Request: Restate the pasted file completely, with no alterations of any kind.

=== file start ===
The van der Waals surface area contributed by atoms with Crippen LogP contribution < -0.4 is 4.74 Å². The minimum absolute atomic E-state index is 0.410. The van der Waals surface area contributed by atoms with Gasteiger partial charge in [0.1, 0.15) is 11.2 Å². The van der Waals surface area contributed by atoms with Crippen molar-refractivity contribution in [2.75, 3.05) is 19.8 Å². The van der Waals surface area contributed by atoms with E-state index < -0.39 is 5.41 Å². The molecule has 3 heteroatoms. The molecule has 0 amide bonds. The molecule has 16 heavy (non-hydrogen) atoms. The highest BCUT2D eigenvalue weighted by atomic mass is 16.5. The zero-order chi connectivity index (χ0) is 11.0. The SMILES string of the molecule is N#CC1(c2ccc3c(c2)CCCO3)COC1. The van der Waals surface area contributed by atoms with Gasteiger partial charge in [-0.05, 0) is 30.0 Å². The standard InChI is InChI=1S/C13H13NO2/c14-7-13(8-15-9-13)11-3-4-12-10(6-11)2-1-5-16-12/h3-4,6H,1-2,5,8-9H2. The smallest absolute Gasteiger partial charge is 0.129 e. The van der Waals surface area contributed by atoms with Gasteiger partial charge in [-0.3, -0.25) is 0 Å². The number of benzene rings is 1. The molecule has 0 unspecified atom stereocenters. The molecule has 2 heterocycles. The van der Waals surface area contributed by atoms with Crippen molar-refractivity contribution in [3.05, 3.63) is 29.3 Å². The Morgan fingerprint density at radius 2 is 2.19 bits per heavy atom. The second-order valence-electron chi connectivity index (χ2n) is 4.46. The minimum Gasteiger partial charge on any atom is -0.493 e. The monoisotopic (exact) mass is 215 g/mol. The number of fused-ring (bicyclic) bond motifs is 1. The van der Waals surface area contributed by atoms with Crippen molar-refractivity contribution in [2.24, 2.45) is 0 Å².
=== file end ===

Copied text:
The van der Waals surface area contributed by atoms with Crippen LogP contribution < -0.4 is 4.74 Å². The minimum absolute atomic E-state index is 0.410. The van der Waals surface area contributed by atoms with Gasteiger partial charge in [0.1, 0.15) is 11.2 Å². The van der Waals surface area contributed by atoms with Crippen molar-refractivity contribution in [2.75, 3.05) is 19.8 Å². The van der Waals surface area contributed by atoms with E-state index < -0.39 is 5.41 Å². The molecule has 3 heteroatoms. The molecule has 0 amide bonds. The molecule has 16 heavy (non-hydrogen) atoms. The highest BCUT2D eigenvalue weighted by atomic mass is 16.5. The zero-order chi connectivity index (χ0) is 11.0. The SMILES string of the molecule is N#CC1(c2ccc3c(c2)CCCO3)COC1. The van der Waals surface area contributed by atoms with Gasteiger partial charge in [-0.05, 0) is 30.0 Å². The standard InChI is InChI=1S/C13H13NO2/c14-7-13(8-15-9-13)11-3-4-12-10(6-11)2-1-5-16-12/h3-4,6H,1-2,5,8-9H2. The smallest absolute Gasteiger partial charge is 0.129 e. The van der Waals surface area contributed by atoms with Gasteiger partial charge in [-0.3, -0.25) is 0 Å². The number of benzene rings is 1. The molecule has 0 unspecified atom stereocenters. The molecule has 2 heterocycles. The van der Waals surface area contributed by atoms with Crippen molar-refractivity contribution in [3.05, 3.63) is 29.3 Å². The Morgan fingerprint density at radius 2 is 2.19 bits per heavy atom. The second-order valence-electron chi connectivity index (χ2n) is 4.46. The minimum Gasteiger partial charge on any atom is -0.493 e. The monoisotopic (exact) mass is 215 g/mol. The number of fused-ring (bicyclic) bond motifs is 1. The van der Waals surface area contributed by atoms with Crippen molar-refractivity contribution in [2.24, 2.45) is 0 Å².